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Presidential Inaugurations: Swearing in a New Leader

This tradition has led to a series of historical controversies.

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Inauguration Day is the time set to swear in and welcome the new president and vice president of the United States. Although the presidential election takes place in November, there needs to be some time before the elected leader can take control. This in-between session is known as the Lame Duck period, where the outgoing commander in chief has the opportunity to pass bills and offer pardons while the new president puts together his cabinet and administration.

The U.S. is one of the only nations that takes so long after an election to swear in the next in line. Most inaugurate the new leader within a couple of weeks, and Great Britain does so on the following day. However, in America, it can take more than 11 weeks to finish the process.

Historically Speaking

January 20 wasn’t always Inauguration Day. The first inauguration was set for March 4, 1789, by the Congress of the Confederation “for commencing proceedings” of a new government. However, the first president of the United States, George Washington, couldn’t make it to the ceremony in time, and it was in fact eight weeks delayed by a bad winter.

Historically, a four-month lapse between the presidential exchange was necessary because it took quite a bit of time to pack up a house and move to Washington D.C. This was before automobiles and planes, so traveling by horse and wagons took much longer. In the meantime, the current president had little power and this gap in time without the elected commander has caused problems in the past. For example, during the 1860 election, outgoing President James Buchanan didn’t pay heed to the nation’s civil unrest and incoming President Abraham Lincoln was forced to sit idly aside while seven states left the Union in what was called the long “Secession Winter.”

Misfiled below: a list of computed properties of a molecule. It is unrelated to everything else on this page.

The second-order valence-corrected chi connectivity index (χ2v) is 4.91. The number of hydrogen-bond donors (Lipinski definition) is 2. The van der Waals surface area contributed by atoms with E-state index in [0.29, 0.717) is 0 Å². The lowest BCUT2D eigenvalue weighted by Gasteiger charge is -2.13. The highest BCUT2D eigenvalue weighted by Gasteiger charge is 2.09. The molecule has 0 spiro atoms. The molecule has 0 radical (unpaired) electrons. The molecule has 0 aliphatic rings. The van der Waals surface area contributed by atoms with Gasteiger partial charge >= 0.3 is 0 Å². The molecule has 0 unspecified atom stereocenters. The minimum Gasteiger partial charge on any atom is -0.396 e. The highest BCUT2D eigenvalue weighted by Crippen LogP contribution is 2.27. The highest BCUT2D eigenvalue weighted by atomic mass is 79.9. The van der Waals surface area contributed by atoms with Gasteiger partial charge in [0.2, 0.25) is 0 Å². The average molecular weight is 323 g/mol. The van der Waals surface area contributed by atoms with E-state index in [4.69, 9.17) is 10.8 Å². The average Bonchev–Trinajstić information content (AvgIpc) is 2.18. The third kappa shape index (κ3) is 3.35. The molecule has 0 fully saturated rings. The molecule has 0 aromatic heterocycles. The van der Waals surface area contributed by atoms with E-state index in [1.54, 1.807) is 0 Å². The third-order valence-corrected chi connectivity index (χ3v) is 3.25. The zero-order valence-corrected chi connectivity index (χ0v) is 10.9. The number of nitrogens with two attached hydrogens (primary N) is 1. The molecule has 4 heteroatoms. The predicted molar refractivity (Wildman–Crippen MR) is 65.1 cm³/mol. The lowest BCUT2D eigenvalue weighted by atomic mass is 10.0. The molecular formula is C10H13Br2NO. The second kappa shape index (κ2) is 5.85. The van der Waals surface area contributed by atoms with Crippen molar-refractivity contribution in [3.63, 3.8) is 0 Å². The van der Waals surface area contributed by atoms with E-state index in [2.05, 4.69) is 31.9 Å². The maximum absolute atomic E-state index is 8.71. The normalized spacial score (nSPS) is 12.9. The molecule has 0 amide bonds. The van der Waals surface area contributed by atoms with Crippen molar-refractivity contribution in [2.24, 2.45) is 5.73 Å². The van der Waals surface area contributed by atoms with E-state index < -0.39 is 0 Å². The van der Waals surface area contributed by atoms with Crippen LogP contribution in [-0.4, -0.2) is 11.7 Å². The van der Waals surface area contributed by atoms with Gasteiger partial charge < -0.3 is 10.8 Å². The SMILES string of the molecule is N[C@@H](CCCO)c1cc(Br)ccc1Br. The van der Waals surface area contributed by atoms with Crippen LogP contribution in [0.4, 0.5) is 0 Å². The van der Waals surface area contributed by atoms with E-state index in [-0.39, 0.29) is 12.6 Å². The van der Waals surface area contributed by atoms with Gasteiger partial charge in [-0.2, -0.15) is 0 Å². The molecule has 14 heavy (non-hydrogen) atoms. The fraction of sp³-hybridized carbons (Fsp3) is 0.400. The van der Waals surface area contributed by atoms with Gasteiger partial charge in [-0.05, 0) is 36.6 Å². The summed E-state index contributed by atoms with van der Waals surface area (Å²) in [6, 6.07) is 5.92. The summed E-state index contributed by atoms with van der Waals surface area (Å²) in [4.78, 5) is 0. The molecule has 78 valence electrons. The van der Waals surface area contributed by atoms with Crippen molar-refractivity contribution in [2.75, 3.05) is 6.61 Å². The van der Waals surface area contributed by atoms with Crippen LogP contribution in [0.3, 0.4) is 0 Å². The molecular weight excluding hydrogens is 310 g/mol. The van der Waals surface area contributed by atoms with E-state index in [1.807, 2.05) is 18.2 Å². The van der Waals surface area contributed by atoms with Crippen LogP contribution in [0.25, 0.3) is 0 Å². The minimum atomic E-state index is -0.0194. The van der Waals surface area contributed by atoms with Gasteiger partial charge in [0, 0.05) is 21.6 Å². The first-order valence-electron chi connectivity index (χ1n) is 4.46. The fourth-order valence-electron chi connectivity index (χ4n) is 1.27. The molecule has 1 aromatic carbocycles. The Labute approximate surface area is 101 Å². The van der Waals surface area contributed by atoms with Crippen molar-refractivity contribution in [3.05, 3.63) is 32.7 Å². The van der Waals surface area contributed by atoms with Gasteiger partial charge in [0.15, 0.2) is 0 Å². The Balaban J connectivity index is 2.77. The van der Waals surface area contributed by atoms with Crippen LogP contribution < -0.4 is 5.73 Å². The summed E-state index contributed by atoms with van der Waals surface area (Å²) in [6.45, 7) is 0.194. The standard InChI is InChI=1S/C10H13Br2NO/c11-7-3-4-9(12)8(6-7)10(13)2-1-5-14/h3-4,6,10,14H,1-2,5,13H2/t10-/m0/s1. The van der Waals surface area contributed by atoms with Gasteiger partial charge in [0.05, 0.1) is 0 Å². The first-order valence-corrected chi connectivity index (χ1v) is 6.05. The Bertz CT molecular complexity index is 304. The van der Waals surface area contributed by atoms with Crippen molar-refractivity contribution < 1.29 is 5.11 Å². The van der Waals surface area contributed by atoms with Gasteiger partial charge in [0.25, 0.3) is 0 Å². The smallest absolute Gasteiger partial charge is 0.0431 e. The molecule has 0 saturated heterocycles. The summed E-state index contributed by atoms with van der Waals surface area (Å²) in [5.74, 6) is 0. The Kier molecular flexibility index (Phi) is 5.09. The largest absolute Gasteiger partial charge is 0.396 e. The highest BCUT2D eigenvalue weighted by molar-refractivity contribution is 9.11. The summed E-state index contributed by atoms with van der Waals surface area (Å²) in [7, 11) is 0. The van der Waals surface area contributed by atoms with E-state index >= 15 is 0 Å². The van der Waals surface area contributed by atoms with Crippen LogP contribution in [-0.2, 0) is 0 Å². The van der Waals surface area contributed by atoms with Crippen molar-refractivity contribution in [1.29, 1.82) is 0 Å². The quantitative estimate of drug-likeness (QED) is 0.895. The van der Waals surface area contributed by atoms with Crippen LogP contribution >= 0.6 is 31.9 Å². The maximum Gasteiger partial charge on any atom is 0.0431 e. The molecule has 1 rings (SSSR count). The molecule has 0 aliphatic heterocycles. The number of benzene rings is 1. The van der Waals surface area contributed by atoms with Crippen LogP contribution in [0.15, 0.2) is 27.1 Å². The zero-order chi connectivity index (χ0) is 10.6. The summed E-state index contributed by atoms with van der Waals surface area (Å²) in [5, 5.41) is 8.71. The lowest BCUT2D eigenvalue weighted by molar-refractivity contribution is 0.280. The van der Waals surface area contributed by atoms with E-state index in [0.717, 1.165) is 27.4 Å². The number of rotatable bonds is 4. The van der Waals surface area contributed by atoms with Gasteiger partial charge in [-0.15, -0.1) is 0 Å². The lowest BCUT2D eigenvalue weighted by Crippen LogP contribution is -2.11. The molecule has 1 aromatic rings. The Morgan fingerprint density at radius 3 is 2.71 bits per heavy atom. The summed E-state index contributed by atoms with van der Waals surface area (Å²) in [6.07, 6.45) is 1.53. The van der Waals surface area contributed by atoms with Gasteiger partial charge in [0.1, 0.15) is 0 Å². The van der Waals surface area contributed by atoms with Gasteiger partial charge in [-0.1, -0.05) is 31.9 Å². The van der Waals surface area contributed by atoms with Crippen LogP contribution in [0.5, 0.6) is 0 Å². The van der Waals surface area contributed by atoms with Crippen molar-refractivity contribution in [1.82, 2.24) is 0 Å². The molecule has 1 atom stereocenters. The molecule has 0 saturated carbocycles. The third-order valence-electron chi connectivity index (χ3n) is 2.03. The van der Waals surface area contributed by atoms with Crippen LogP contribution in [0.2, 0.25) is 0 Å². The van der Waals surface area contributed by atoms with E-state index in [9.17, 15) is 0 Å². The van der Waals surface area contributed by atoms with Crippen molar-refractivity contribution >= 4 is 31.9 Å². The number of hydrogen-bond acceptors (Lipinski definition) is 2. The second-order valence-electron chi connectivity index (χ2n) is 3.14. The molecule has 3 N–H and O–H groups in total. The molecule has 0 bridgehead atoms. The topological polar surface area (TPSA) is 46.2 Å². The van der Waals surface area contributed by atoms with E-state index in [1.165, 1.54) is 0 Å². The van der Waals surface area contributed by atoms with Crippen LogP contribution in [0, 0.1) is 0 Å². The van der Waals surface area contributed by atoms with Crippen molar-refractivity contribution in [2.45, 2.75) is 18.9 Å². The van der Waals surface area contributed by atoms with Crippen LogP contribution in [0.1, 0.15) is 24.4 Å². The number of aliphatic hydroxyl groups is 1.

On January 23, 1933, the 20th Amendment was ratified, moving the Inauguration Day to January 20. However, it didn’t take effect until October of that year and once again caused problems for incoming President Franklin D. Roosevelt, who had to wait to implement his plans during the height of the Great Depression.

Into the Present

The 2021 Inauguration of Joe Biden and Kamala Harris is fraught with all manners of uncertainty and confusion. After the Capitol Building protest earlier this month, authorities are concerned about more demonstrations that could turn violent. Washington, D.C. has been shut down to prevent people from attending the momentous event, choosing safety and precaution instead.

This day represents a peaceful and smooth transition of power from one leader to the next. The new president will take his oath of office, usually administrated by the chief justice. After a celebration and speeches, the president and his family officially move into the White House.

Traditionally, the former president attends the celebration to help welcome the new leader to his role. This year, however, President Donald Trump will not be attending. This is not as unusual as it may seem. Throughout America’s history, there have been outgoing presidents who have chosen not to attend their successor’s inaugurations. The first two to do so were presidents John Adams in 1801 and his son John Quincy Adams in 1829.

This year will be much different without the former president there to support the new one and the city on lockdown out of fear of riots and protests.

National Correspondent at and Kelli Ballard is an author, editor, and publisher. Her writing interests span many genres including a former crime/government reporter, fiction novelist, and playwright. Originally a Central California girl, Kelli now resides in the Seattle area.

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